Cranial MRI abnormalities and long-term follow-up of the les
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Central precocious puberty(CPP) may arise from central nervous system(CNS) lesions in a few affected girls. Recently, the incidence of girls with CPP has increased mostly in 6-8 year-olds, in whom the necessity of magnetic resonance imaging(MRI) is debated.

This study aimed to investigate the frequency, long-term outcome and potential predictors of CNS lesions in a large cohort of girls with CPP.

A multi-center cohort of 770 Turkish girls with CPP who had systematic cranial MRI between 2005-2017. Age at puberty onset was less than 6 years in 116 and 6-8 years in 654. CNS lesions were followed until final decision(6.2±3.1years). Potential predictors of CNS lesions were evaluated by univariate analyses.

Results:
-- 104/770(13.5%) girls had abnormal brain MRI. Of these, 2.8% were previously known CNS lesions, 3.8% had newly detected and causally related CNS lesions, 3.1 % were possibly related and 3.8% were incidental.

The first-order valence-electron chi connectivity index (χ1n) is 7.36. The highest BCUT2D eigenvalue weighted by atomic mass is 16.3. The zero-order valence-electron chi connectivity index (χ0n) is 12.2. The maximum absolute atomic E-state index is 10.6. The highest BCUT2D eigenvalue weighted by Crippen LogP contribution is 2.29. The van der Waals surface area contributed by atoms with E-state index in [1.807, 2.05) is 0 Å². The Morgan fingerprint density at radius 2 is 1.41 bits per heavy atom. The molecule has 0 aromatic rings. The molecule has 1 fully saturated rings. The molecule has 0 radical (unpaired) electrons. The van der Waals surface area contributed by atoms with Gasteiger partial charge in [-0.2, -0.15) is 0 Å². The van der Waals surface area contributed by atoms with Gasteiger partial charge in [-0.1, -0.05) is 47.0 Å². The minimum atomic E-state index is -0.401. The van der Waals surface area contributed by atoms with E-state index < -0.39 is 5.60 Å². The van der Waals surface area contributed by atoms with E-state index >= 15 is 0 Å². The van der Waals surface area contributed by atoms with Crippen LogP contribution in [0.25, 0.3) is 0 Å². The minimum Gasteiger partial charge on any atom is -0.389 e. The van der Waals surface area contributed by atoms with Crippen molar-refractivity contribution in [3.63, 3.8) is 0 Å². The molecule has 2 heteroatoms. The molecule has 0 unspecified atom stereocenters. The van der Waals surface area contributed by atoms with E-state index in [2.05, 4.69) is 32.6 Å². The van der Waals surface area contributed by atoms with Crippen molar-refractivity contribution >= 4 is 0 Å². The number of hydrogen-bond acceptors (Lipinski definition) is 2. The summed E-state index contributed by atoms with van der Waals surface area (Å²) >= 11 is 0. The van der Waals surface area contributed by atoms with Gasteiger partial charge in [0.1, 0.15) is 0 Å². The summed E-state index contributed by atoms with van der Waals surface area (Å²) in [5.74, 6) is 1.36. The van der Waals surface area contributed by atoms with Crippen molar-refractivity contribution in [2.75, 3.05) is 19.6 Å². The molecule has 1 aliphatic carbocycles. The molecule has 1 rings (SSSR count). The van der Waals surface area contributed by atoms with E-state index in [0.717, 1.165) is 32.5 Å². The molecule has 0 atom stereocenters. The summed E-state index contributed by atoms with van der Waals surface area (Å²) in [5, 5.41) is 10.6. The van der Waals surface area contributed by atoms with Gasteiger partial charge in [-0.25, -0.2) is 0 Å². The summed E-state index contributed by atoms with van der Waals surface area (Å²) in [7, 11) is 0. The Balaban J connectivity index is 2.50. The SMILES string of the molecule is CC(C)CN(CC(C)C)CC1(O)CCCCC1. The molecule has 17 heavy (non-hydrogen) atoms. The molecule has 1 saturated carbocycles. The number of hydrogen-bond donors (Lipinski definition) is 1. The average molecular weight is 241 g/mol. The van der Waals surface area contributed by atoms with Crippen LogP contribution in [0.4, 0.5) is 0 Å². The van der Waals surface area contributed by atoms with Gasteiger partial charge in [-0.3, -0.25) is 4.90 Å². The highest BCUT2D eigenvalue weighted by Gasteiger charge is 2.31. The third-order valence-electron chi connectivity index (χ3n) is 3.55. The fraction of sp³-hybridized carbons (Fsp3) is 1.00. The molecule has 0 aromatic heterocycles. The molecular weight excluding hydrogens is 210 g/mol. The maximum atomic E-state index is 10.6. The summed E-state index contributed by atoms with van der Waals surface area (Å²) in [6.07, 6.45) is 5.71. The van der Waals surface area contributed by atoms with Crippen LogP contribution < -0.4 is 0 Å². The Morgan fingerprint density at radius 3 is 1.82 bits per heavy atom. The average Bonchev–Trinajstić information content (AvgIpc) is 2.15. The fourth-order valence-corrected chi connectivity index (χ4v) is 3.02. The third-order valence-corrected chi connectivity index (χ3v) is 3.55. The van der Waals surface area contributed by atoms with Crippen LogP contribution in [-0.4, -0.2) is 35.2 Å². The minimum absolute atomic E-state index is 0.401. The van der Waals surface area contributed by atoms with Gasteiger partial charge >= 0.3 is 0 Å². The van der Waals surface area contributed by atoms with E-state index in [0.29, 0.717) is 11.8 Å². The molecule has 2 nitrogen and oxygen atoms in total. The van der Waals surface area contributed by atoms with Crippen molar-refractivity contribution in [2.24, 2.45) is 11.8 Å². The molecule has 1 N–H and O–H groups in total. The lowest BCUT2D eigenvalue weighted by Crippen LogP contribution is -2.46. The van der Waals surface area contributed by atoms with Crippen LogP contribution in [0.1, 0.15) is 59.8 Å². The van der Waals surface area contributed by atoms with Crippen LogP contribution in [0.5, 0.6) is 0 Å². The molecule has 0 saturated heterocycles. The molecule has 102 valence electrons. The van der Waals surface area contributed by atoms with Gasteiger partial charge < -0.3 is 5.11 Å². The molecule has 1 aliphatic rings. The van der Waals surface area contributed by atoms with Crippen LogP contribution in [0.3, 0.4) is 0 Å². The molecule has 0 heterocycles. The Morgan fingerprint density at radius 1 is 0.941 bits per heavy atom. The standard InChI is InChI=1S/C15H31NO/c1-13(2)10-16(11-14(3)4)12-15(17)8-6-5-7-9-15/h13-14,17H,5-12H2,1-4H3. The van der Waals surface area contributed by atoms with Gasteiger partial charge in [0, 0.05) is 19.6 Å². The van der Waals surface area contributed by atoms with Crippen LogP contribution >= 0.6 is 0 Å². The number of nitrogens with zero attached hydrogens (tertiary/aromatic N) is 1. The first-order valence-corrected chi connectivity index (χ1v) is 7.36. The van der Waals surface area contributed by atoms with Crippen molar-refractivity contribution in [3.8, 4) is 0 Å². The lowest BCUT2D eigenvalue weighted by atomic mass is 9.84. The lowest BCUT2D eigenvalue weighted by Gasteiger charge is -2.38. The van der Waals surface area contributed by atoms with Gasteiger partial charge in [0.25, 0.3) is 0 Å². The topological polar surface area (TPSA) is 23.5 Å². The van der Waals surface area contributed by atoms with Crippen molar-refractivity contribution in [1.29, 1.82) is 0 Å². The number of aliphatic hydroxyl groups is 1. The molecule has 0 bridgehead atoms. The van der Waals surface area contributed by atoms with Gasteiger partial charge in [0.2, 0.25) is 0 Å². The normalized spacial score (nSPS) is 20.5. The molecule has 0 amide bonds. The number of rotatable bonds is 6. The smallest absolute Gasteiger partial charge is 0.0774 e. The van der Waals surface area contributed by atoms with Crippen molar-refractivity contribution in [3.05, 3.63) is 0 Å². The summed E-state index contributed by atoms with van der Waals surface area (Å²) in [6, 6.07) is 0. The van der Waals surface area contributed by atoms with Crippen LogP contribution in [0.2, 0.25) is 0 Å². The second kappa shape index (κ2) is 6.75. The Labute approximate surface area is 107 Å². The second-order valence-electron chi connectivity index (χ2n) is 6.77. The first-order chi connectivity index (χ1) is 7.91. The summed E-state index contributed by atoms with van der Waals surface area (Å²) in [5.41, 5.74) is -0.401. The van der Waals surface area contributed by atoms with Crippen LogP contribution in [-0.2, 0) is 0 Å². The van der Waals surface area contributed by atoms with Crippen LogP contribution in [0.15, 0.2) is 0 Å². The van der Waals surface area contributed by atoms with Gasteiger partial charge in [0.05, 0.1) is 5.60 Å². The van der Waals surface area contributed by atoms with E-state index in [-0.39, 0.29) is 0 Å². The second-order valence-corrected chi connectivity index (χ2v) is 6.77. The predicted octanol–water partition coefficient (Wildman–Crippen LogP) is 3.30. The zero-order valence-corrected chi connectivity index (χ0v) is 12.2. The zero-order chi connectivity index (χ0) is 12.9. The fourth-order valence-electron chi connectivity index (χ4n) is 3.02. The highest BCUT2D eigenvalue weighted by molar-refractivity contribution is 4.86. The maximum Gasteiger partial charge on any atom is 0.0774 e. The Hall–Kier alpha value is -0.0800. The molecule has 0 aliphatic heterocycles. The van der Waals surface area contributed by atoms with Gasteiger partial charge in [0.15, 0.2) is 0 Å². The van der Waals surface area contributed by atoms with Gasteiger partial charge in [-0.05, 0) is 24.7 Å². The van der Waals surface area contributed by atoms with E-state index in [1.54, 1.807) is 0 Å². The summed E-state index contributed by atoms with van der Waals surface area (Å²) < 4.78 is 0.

-- Only two(0.25%) neoplastic lesions (one low grade glioma and one meningioma) were identified; neither required intervention over follow-up of 6 and 3.5 years respectively.

-- Age at breast development less than 6 years and the peak LH/FSH ratio more than 0.6 were significantly associated with CNS lesions.

-- However, both patients with neoplastic lesions were more than 6 years old.

Conclusively, although age and LH/FSH ratio are significant predictors of CNS lesions, their predictive power is weak. Thus, systematic MRI seems to be the most efficient current approach to avoid missing an occult CNS lesion in girls with CPP, despite the low likelihood of finding a lesion requiring intervention.

Source: https://academic.oup.com/jcem/advance-article-abstract/doi/10.1210/clinem/dgab190/6188450?redirectedFrom=fulltext
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